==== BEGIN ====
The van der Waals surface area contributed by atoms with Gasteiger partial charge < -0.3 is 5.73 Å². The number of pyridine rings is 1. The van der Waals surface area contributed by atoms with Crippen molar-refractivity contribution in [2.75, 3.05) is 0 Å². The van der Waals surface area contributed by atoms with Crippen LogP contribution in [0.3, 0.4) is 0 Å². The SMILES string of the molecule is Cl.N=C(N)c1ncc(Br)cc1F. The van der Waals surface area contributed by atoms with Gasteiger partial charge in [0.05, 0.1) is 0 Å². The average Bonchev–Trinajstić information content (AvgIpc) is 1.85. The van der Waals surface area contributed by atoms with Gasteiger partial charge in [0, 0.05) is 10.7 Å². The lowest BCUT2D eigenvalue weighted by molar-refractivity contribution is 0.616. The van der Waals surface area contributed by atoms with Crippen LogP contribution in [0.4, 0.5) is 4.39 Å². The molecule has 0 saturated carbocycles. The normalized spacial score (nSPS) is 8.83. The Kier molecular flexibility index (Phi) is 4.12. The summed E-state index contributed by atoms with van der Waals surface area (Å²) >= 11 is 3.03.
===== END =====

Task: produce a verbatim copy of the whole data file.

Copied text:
The van der Waals surface area contributed by atoms with Gasteiger partial charge < -0.3 is 5.73 Å². The number of pyridine rings is 1. The van der Waals surface area contributed by atoms with Crippen molar-refractivity contribution in [2.75, 3.05) is 0 Å². The van der Waals surface area contributed by atoms with Crippen LogP contribution in [0.3, 0.4) is 0 Å². The SMILES string of the molecule is Cl.N=C(N)c1ncc(Br)cc1F. The van der Waals surface area contributed by atoms with Gasteiger partial charge in [0.05, 0.1) is 0 Å². The average Bonchev–Trinajstić information content (AvgIpc) is 1.85. The van der Waals surface area contributed by atoms with Gasteiger partial charge in [0, 0.05) is 10.7 Å². The lowest BCUT2D eigenvalue weighted by molar-refractivity contribution is 0.616. The van der Waals surface area contributed by atoms with Crippen LogP contribution in [0.4, 0.5) is 4.39 Å². The molecule has 0 saturated carbocycles. The normalized spacial score (nSPS) is 8.83. The Kier molecular flexibility index (Phi) is 4.12. The summed E-state index contributed by atoms with van der Waals surface area (Å²) >= 11 is 3.03.